I have to disagree on a couple points. First of all since cats moved to primarily dry diets begining in ... entire reason for it, veterinary care, vaccinations, better care by the owner, being kept indoors, etc all play a role.

And the extent to which each has played a role is basically unknown. Further, I doubt you are arguing that a high-carb diet has directly led to increased longevity?
Additionally, I think that cats have moved 'primarily' to dry diets in the USA, but not necessarily in other places (e.g., UK). I think it would be interesting to compare and contrast the causes of death, longevity itself, and other ailments in cats fed dry food and cats fed wet food. Ideally one would compare wet and dry foods with the same nutritional composition, of course.
But if dry diets were such an anathema as has been described by the carbophobics there is fifty years of ... much prefer to sell canned foods. It is a great deal more profitable than canned foods, by huge percentage points.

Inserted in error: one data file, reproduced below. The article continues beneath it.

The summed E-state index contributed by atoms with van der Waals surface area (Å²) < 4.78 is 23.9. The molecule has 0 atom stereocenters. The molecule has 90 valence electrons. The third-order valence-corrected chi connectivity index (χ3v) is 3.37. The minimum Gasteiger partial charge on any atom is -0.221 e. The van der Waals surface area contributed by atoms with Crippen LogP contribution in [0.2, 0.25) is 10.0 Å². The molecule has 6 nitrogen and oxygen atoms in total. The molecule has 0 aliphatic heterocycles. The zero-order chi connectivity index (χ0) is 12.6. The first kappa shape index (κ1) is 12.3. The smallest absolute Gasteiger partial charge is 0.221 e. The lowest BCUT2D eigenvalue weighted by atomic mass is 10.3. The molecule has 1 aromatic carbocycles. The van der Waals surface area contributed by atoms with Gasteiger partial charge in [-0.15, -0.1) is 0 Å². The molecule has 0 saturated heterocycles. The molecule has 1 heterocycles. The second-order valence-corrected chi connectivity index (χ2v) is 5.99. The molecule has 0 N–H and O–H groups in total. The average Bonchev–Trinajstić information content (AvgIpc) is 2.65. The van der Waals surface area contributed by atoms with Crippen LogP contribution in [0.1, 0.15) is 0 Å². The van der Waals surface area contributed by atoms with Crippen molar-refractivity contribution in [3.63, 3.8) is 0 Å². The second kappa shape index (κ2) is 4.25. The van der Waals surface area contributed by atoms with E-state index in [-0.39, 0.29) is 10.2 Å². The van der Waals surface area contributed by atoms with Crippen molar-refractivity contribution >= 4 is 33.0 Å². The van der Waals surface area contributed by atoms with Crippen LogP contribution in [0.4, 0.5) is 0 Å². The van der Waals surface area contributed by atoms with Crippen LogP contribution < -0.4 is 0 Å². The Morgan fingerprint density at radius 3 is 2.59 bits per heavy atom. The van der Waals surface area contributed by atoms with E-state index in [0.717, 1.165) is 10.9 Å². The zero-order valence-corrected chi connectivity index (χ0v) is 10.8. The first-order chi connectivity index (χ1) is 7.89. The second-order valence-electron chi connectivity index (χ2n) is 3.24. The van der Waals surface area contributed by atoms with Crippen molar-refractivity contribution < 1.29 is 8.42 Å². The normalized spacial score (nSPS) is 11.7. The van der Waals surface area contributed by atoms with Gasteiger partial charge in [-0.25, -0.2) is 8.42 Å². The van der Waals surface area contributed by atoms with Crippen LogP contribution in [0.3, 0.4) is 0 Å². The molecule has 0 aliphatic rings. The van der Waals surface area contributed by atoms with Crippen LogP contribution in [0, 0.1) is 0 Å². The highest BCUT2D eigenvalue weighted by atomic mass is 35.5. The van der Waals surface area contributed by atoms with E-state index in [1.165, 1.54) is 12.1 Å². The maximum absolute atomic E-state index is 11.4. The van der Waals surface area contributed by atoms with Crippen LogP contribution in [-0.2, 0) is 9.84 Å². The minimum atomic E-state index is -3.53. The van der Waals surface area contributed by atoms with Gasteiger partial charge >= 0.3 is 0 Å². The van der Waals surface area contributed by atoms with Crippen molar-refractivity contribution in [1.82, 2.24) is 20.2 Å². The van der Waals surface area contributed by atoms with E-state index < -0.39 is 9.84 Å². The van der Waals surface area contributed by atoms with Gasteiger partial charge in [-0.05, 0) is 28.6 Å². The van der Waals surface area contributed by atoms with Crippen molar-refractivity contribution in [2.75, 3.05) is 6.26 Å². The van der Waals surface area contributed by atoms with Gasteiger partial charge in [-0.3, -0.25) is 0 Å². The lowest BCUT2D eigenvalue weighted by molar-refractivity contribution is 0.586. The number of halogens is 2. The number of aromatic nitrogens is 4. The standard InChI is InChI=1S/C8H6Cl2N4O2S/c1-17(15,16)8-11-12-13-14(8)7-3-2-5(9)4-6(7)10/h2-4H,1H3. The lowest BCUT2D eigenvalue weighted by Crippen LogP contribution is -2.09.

That's surprising. Why is that so? I tended to assume that the manufacturer would choose a certain profit margin and keep to that for most items.
Having said that, 'premium' cat foods are expensive; indeed, I've often wondered if there are some decent recipes for cooking up cat food at home. I'm certain it would be easy - in principle - to put together a better quality food than that available in commercial cans.
The profit that can be made feeding one cat for a year on canned food versus on dry food is ... play, converting every cat to a canned food would be hugely profitable and beneficial to any company and every retailer.

Ah, so the marketing of dry foods by the manufacturers is an act of altruism. Hooray for industry!
Steve.
None of the issue hypotehsized have been proven in any manner whatsoever by any peer reviewed published studies.

I get really sick of your dishonesty in posting. The truth is that "peer reviewed" is NOT the end all be all and you also forgot to add that the issues haven't been disproven either.

Peer reviewed is the very best process we have. It is always noticeable that those who like to slam the process, have no better process to offer and are usually swimming around in opposition to known proven facts.